IN four weeks time, the New South Wales greyhound racing industry is coming to an end.
Thousands of jobs will cease to exist. Families will have food taken off the table.
Greyhounds will be re-homed, shipped interstate or destroyed.
Good, honest people will have their legacies and life’s passion ripped away.
The actions of a few criminals will impact on the lives of thousands.
They’ll let the criminals define who we all are.
It seems like a lifetime ago that Mike Baird announced his decision to ban greyhound racing in NSW from July 1, 2017, yet in many ways I still remember that moment as if it were yesterday.
I guess its one of those things – you’ll always remember where you were when you first heard the news… kind of like how my mum says she’ll never forget what she was doing when she heard Princess Dianna had passed away.
I must have read it three times before it struck me – and even then I thought it was a hoax.
I remember calling my boss – wailing down the phone line hoping he’d tell me there was no way it could be true. I broke down in front of my partner – it was like someone had just died.
It was one of the darkest days of my life.
It was probably the toughest working day of my life – speaking to trainers who had had their hearts ripped out of their chests, just like mine had been.
Thankfully, a few months later, political pressure caused a backflip – much of it was influenced directly by the greyhound industry and our supporters. However, those three months were arduous for the industry – countless tears were shed and at times all hope seemed lost.
Looking back, I am proud of what we achieved as an industry, and I am also proud of the coverage I was a part of providing to participants – we managed to convey the terror and uncertainty of the future after the announcement, as well as the highs and lows which followed.
While things are starting to look up now – I still can’t help but reflect on the past 12 months – and I find myself wondering what would be happening right now if the ban was still going ahead?
In 2013 I moved back from Sydney where I was working at Sky Racing as the producer of the Catching Pen.
The decision to come back home was largely influenced by my passion for greyhound racing – I had grown up with these dogs and it had always been my dream to train my own – so that is what I did.
Since then my partner Joe and I have learned a lot about training – much of it has been trial and error – but now we are finally seeing some success with our small team of dogs.
When the ban was announced we didn’t know what we’d do – we toyed with the idea of moving interstate – but with both of our families in NSW it was a far fetched plan.
We were faced with the reality that everything about our lives and identity– about who we were – was going to be ripped away from us.
On top of that, I had no idea whether I would have a job on July 1, 2017 – I am a greyhound racing journalist and how do you write about greyhound racing when the state you live in has outlawed the sport?
What would have happened to my dogs if the ban went ahead? I only own a couple of greyhounds – and all of them are assured a home when they finish racing – but would I have sent them interstate to finish their careers?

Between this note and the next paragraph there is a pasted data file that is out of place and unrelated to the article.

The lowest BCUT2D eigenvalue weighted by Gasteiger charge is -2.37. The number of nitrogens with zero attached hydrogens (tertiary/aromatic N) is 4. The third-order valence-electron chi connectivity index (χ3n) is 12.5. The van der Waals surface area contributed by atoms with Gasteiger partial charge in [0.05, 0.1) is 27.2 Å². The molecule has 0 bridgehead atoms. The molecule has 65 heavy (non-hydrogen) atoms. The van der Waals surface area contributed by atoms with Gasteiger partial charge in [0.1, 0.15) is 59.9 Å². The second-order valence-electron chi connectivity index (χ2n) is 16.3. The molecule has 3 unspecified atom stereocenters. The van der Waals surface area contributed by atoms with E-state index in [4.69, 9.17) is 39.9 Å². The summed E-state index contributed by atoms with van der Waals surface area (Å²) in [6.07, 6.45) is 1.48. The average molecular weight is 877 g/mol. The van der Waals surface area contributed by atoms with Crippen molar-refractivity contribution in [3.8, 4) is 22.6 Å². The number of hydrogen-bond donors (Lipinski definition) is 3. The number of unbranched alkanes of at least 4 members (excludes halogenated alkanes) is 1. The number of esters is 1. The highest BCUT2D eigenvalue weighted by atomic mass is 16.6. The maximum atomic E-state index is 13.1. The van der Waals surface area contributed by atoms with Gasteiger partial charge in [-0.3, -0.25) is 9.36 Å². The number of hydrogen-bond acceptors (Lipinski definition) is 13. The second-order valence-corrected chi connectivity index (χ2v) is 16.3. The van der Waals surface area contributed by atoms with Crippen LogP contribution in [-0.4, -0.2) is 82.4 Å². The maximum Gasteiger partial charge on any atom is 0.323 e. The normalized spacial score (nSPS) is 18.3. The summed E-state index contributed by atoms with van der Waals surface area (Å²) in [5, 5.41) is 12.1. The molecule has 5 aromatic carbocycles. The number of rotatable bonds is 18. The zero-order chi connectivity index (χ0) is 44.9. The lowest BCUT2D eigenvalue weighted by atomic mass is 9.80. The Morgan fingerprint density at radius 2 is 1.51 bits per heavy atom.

The thought of my dogs, which are like my children, being trained by someone else tears me apart. Not waking at the crack of dawn and going into the shed to see their happy faces and wagging tails, taking them for a walk, seeing them run and loving life – it was to much to bear at the time and in many ways it still is.
Of course I don’t have to worry about this any more, but the wounds from the ban are still raw for me and for many other participants…and while they will eventually heal a scar will always remain over this period in the sport’s history.
I don’t want to think about what many participants would have done by now if the ban was going ahead. Those with hundreds of thousands of dollars invested in the industry and those who have never known anything else but a collar and lead. If the ban was going ahead, blood would have been spilled – lives would have been lost.
And what about the dogs? Those trainers who couldn’t afford to keep their dogs without receiving some return from racing them – where would they be now?
It’s all too much to think about and almost incomprehensible that a democratic government could shut down an industry based on a flawed report when only a minute percentage of participants had been caught doing the wrong thing.
It’s safe to say the greyhound industry will never forget the terror caused by former Premier Mike Baird and his then-Deputy Troy Grant.
However, since then we have proven that we can rebuild. As an industry we have pushed for tougher regulations, embraced change and strived to ensure greyhound racing flourishes for a long time in the state.
There is still great uncertainty over the industry – can we survive without proper funding? Will we still face death through over regulation?
We can only hope that the boys and girls on Macquarie Street are prepared to work with us.
No one knows what the future holds for greyhound racing in NSW – but it sure looks a lot better now than what it did on July 7 last year.
Tell us what you think – where were you when the ban was announced and what were your initial thoughts? Do you think the industry will survive in NSW long term? Let us know in the comments…